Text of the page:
People want to know where No Limit come from. My grandfather, Big Daddy, was in the military and he always said ‘Man them people ain’t going to do nothing for us.’ So he was like ‘Grandson you need to start your own army.’ So that’s where the tanks and the military thing come from. See, I watched the Avon lady in my hood. She’d pop her trunk and sell her products. So I put all my CDs and cassettes in the back of my trunk and I hit every city, every hood. My grandfather said, ‘Why are you going to call it No Limit.’ I said because I don’t have no limit to what I could do.

Source: Carlota Guerrero, A Seat At The Table

Source: Carlota Guerrero, A Seat At The Table


Given the lyrical content of this album, it would be easy for A Seat At The Table to start a riot. But I have to believe that all the melodic sounds and celestial vocals are meant to calm. If the album incites anything, it’s pride and inspiration to reach and do better.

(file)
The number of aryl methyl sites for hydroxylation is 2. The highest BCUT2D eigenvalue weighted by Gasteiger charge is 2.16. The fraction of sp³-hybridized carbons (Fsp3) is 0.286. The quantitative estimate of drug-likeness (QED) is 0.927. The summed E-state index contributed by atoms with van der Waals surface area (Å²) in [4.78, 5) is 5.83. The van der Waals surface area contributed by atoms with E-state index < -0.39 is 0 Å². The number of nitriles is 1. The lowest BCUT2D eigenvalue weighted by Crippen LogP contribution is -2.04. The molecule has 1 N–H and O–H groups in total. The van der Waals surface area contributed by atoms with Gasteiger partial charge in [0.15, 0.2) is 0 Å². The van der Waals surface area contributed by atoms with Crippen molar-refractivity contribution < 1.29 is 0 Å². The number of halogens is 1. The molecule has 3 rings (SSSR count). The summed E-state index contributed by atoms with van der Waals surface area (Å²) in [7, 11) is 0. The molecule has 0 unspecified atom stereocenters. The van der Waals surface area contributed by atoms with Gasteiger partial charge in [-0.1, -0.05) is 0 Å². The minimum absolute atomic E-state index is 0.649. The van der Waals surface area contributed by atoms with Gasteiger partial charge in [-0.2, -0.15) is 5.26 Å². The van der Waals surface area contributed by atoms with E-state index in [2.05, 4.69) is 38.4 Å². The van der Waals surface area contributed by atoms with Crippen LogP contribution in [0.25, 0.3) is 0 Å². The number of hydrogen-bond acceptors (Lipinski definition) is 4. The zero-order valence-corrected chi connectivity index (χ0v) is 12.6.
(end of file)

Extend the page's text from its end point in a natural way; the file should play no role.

The Chosen People

The very last words you hear on the album come from Master P.

“Our great, great grandfathers and grandmothers that came here, they found some kind of way to make the rhythm and they kept rhythm no matter what.

Now, we come here as slaves but we going out as royalty and able to show that we are truly

the chosen ones.”

Veronica Wells is the culture editor at She is also the author of “Bettah Days.” You can follow her on Facebook and Twitter @VDubShrug.